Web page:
House Votes to Extend Select Committee on Modernization Through 116th Congress
WASHINGTON – The House on Thursday voted to extend the mandate of the Select Committee on the Modernization of Congress through the end of the 116th Congress.
The rule that created the Select Committee originally had it set to expire on February 1, 2020.
The extension allows the panel to continue its work proposing bipartisan reforms to make Congress work better both for the American people and those who work on Capitol Hill on a daily basis.
These included looking at issues related to the schedule and calendar; developing the next generation of leaders; staff recruitment and retention; administrative efficiencies, including purchasing, travel, outside services, and shared administrative staff; and technology and innovation.
“It’s important to get Congress working better on behalf of the American people. That’s what the Select Committee is about,” said committee chair Rep. Derek Kilmer, D-Wash., and vice chair, Tom Graves, R-Ga., in a joint statement.
“It’s why we’ve already passed nearly 30 recommendations, and it’s why we’re working on additional reforms. We are grateful to our colleagues, House leadership, civic groups and the American people for seeing the value of this work and ensuring the progress continues over the next year,” they said.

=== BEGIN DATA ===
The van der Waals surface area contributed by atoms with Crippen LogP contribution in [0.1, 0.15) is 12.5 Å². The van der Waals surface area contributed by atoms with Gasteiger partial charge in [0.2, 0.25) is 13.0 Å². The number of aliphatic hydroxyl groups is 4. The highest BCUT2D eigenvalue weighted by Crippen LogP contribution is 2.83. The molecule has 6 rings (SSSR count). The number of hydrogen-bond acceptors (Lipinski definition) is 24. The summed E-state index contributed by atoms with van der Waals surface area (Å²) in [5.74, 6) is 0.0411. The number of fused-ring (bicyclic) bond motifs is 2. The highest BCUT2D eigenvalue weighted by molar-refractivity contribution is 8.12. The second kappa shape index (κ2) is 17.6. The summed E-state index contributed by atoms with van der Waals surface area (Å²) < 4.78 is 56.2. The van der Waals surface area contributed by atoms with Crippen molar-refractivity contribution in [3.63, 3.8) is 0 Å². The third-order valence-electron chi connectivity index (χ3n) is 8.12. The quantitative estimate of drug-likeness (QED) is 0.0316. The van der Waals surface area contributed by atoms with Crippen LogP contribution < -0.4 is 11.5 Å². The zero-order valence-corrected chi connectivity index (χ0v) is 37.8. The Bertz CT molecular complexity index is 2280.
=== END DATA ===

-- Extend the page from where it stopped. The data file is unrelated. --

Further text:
There has been widespread bipartisan support for the Select Committee’s extension.
Last week, leaders of the Republican Study Committee and the New Democrat Coalition, representing 249 Members of Congress, sent a letter to House Speaker Nancy Pelosi requesting the Select Committee be extended.
Earlier this week, nearly 40 freshmen members of Congress sent a letter to House leadership expressing their support for the committee’s work and extension through the 116th Congress.
The Association of Former Members of Congress, and leaders from organizations nationwide committed to advancing bipartisanship and reform in Congress, also sent a letter to Speaker Pelosi in support of the Select Committee’s work earlier this month.
Since March the Select Committee has held 12 hearings and numerous member and staff-level briefings and listening sessions to solicit ideas and recommendations for reforming the legislative branch.
On a rolling basis throughout the year, the Select Committee has issued 29 recommendations to increase transparency in Congress by making congressional operations and legislative updates more accessible and understandable for the American people; improve the way members of Congress can communicate and connect with their constituents; increasing staff retention on Capitol Hill; improve accessibility in the House for Americans with disabilities, and; overhaul the current onboarding and education processes for new and current members of Congress.
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